Federal, State, and Local Governments: Evaluating Their Separate Roles in US Growth

28 Pages Posted: 31 Jan 2009

See all articles by Matthew John Higgins

Matthew John Higgins

University of Utah - Department of Entrepreneurship & Strategy; National Bureau of Economic Research (NBER); Max Planck Institute for Innovation and Competition

Andrew T. Young

Texas Tech University - Rawls College of Business

Daniel Levy

Bar-Ilan University - Department of Economics; Emory University - Department of Economics; Rimini Center for Economic Analysis

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Abstract

We use US county level data (3,058 observations) from 1970 to 1998 to explore the relationship between economic growth and the extent of government employment at three levels: Federal, state and local. We find that increases in federal, state and local government employments are all negatively associated with economic growth. We find no evidence that government is more efficient at lower levels. While we cannot separate out the productive and redistributive services of government, we document that the county-level income distribution became slightly more unequal from 1970 to 1998. For those who justify government activities in terms of equity concerns - perhaps even trading off economic growth for equity - the burden falls on them to show that the income distribution would have widened more in the absence of government activities. We conclude that a release of government-employed labor inputs to the private sector would be growth-enhancing.

Keywords: Economic Growth, Federal Government, State Government, Local Government, County-Level Data, Metro and Non-Metro Counties, Income Distribution, Equity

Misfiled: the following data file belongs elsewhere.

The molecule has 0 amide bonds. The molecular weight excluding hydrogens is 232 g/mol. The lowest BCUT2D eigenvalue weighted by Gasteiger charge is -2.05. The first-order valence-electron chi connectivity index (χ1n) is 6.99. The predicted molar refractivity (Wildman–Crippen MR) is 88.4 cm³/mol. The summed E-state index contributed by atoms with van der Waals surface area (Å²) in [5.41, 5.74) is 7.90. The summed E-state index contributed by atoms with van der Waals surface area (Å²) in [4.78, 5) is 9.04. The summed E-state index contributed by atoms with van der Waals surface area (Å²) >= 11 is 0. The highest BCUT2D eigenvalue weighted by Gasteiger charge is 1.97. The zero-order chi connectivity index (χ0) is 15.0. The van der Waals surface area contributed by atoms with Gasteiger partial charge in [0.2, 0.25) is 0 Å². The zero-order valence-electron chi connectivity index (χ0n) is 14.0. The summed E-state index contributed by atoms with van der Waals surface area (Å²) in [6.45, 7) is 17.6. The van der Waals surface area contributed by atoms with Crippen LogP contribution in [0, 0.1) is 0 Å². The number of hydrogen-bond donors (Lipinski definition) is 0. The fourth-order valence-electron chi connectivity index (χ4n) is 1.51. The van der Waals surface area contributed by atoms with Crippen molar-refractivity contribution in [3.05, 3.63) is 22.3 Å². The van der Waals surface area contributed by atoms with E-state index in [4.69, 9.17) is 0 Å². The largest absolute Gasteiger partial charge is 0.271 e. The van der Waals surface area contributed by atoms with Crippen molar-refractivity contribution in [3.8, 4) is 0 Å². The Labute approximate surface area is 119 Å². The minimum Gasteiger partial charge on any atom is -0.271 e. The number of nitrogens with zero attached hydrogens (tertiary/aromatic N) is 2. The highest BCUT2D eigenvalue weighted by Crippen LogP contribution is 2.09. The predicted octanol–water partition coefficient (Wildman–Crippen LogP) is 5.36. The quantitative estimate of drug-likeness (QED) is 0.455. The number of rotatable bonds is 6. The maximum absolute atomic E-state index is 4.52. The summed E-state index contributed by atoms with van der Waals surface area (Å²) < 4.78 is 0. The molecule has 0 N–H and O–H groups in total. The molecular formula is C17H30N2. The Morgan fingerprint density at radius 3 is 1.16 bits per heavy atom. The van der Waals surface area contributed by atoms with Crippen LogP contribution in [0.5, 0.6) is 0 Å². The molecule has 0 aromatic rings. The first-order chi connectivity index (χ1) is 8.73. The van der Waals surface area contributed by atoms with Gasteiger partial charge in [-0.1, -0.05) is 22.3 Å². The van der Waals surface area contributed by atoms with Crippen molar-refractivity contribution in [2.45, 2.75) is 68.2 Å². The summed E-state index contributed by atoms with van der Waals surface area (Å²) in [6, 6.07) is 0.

JEL Classification: O40, O11, O18, O51, R11, H50, H70

Suggested Citation

Higgins, Matthew John and Young, Andrew T. and Levy, Daniel, Federal, State, and Local Governments: Evaluating Their Separate Roles in US Growth. Public Choice, Forthcoming, Available at SSRN: https://ssrn.com/abstract=1335877

Matthew John Higgins

University of Utah - Department of Entrepreneurship & Strategy ( email )

1655 East Campus Center Dr.
Salt Lake City, UT 84112
United States

National Bureau of Economic Research (NBER) ( email )

1050 Massachusetts Avenue
Cambridge, MA 02138
United States

Max Planck Institute for Innovation and Competition ( email )

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Munich, Bayern 80539
Germany

Andrew T. Young

Texas Tech University - Rawls College of Business ( email )

Lubbock, TX 79409
United States

Daniel Levy (Contact Author)

Bar-Ilan University - Department of Economics ( email )

Ramat-Gan, 5290002
Israel
+972 3 531-8345 (Phone)
+972 3 738-4034 (Fax)

HOME PAGE: http://econ.biu.ac.il/en/levy

Emory University - Department of Economics ( email )

1602 Fishburne Drive, Suite 306
Rich Building
Atlanta, GA 30322-0001
United States

HOME PAGE: http://economics.emory.edu/home/people/faculty/Levydaniel.html

Rimini Center for Economic Analysis ( email )

Wilfrid Laurier University
75 University Ave W.
Waterloo, Ontario N2L3C5
Canada

HOME PAGE: http://rcea.org/

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